Erok’s post is right on, and it should be somewhat reassuring to us as cyclists that someone in the gub’mint has thoughtfully approached the issues that are faced by cyclists on the road.
now if only people would READ those helpful and thoughtful brochures that the government puts out… (not just us cyclists, but everybody, rather than following their fathers/grandfathers/whoever taught them to drive’s “rule of thumb” that doesn’t allow for cyclists acceptably using the roads)
you know, when I did work for the government, and went to sites or vendors, they had this safety video that I physically had to watch before I was permitted to enter the site. I had to sit in front of a 15-45 minute video of cheesy people demonstrating what happens when you don’t watch for cranes or obey radiological signs to some thankfully forgetable casio sound track.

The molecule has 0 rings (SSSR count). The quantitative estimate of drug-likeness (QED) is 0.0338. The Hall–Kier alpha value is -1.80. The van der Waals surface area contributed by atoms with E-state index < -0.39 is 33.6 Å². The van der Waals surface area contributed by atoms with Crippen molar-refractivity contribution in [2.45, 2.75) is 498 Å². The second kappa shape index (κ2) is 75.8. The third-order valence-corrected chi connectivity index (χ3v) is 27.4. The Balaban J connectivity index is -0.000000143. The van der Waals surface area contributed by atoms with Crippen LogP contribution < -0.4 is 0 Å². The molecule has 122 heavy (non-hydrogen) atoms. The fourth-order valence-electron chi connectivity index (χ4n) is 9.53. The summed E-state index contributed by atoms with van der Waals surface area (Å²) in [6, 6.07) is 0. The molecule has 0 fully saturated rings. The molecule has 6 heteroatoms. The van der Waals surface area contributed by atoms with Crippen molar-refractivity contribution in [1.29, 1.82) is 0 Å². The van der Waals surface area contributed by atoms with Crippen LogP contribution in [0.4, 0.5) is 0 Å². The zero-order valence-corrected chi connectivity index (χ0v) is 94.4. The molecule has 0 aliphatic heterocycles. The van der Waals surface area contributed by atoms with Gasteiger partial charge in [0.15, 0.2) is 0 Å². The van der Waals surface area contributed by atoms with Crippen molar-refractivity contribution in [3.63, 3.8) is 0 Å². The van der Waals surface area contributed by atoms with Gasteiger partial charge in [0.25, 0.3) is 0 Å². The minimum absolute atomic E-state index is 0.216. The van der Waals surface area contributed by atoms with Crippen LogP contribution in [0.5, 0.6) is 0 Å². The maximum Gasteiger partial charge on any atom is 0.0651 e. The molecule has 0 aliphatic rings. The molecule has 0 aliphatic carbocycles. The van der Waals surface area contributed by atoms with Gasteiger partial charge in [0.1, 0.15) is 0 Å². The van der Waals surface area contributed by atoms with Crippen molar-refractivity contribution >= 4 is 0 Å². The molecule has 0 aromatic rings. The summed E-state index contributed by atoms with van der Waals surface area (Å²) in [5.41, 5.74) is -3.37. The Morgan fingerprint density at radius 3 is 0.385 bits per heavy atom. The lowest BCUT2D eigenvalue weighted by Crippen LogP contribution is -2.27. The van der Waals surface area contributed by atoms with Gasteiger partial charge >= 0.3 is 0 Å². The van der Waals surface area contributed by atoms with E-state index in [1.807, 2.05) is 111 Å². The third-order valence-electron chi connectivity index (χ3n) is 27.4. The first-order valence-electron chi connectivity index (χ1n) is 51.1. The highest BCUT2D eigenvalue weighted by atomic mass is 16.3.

People getting drivers licenses, or renewing them, have to sit in that waiting area, and stare at walls or doodle around on cell phones (that could be easily banned – get caught looking/talking on one and lose your place in line), why not have monitors with road safety videos playing for their viewing pleasure? It’s passive, it could be rolled out slowly, and it could actually help.
it wouldn’t solve Salty’s problem, but it might heighten general public awareness of road safety rules and how to share the road safely, no?